It's impossible to summarize the Ichiro Suzuki experience in a blog post written in one afternoon. Entire books could be written about what Ichiro has meant; entire books have been written, in fact, and they will continue to be. Remembering the Mariners with a successful Ichiro will stop you in your tracks. Remembering the Mariners before there was Ichiro will make you dizzy and sit down. We were all different ages and in different places in our lives in 2000, but for all of us that was 12 years ago. Ichiro's been one of them constants, the baseball player on TV while you lived a dozen years. We all grew accustomed to him, we all started taking him for granted, and only now might we begin to appreciate how much he was a part of our lives. Ichiro hasn't always been there, but he's been there long enough to stretch back into the years that all blend together.

I must've still been in high school when I went to dinner at my grandma's house in Rancho Bernardo in the early part of the last decade. My grandma was aware of sports, but she was hardly invested, and the substance of most of our conversations about sports had to do with something she'd read on the front page of the newspaper. At this one particular dinner, she surprised me by asking a question about Ichiro, and then by mimicking the way he comes set in the batter's box. The way he holds his bat in front of him, forearm extended.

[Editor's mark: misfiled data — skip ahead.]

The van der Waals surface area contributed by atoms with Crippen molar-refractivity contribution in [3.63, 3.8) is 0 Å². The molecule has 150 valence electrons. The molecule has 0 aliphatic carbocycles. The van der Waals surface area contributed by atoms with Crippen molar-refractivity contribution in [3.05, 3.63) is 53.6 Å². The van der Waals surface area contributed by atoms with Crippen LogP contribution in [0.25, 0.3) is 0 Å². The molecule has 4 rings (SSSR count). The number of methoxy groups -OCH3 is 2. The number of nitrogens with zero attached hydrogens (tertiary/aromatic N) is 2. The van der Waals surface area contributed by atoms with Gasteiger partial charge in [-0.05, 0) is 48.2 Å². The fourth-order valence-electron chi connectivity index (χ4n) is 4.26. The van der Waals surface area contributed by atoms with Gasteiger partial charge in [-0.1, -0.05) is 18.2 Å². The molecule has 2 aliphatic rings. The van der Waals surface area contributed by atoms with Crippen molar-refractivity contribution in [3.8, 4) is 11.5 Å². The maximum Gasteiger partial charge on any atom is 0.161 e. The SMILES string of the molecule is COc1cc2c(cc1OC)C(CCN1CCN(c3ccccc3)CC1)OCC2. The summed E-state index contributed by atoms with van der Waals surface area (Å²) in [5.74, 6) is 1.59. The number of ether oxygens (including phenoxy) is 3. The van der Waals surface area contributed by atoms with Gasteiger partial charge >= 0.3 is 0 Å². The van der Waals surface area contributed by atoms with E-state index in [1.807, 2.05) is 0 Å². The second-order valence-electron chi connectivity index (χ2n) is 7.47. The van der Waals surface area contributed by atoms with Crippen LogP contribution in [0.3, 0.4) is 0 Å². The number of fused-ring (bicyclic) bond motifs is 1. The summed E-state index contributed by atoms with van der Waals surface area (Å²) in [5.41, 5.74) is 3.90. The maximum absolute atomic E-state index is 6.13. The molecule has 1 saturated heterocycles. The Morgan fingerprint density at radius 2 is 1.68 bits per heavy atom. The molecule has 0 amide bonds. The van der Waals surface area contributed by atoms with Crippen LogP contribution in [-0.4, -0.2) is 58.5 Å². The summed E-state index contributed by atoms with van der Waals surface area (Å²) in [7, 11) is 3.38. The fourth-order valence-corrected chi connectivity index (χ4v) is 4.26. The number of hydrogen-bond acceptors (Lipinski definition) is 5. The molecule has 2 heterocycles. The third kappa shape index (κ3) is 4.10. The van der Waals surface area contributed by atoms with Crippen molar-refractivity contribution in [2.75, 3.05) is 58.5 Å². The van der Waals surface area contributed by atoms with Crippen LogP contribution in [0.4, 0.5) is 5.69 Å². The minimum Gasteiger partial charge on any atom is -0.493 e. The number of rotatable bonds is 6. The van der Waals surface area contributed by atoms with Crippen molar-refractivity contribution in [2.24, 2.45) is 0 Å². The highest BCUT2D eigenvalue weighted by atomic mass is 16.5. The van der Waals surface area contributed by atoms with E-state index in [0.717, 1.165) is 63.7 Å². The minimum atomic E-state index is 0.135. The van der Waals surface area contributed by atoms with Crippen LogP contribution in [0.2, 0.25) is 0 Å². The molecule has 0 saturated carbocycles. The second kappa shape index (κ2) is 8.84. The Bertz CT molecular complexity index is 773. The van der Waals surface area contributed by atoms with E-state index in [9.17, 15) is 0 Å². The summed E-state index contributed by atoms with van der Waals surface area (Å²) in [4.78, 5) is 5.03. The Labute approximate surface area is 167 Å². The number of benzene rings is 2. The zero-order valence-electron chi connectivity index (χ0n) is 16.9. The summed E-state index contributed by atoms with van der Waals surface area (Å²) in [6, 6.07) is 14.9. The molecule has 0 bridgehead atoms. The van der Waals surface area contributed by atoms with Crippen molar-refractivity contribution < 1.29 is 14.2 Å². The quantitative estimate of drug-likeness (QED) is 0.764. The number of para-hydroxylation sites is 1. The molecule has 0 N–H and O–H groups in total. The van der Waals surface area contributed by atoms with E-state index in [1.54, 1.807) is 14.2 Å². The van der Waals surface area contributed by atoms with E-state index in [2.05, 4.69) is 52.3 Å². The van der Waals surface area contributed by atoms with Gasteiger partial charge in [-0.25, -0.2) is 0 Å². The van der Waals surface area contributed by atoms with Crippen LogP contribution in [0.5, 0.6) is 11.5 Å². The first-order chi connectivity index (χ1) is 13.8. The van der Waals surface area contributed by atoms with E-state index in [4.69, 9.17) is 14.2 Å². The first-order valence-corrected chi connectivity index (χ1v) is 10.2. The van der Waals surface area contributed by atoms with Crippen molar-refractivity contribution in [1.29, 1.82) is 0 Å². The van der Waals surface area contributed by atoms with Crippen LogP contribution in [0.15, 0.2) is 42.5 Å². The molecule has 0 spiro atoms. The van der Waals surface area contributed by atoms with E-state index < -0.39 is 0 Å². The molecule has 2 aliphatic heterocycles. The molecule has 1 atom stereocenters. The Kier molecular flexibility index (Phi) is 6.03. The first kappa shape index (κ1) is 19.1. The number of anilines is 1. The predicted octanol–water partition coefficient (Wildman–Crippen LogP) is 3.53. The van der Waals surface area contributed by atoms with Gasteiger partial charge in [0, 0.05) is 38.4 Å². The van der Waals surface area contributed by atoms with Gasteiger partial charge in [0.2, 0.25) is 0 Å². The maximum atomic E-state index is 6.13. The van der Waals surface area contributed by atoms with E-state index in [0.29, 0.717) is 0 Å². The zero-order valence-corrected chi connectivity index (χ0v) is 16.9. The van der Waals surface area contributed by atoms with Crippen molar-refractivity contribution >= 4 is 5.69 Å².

Ichiro has been the player you could talk about with people who don't know anything about baseball. It's probably not safe to say that he put the Mariners on the map, but he's been one of the major factors keeping them from being erased. We knew that this was no longer Ichiro's team, and the Mariners have been at work for years engineering a face-of-the-franchise transition from Ichiro to Felix, but Ichiro was the guy everybody knew something about. He helped to make the Mariners more accessible, while being perhaps the least accessible athlete on the planet.

How you feel about all this of course depends in large part on how you feel and have felt about Ichiro, and God knows there are plenty of Mariners fans out there who've been waiting for this for the better part of a decade. A difference between Ichiro and Tony Gwynn is that Gwynn was universally beloved, while Ichiro's been a lightning rod from the very beginning. A lot of people never liked his slap-hitting style, a lot of people never liked his personality, a lot of people never liked the way he composed himself and thought about dives and stolen bases. A lot of people thought Ichiro was a supplemental player miscast as a superstar. A lot of people thought Ichiro was a joke as one of the highest-paid players on the team.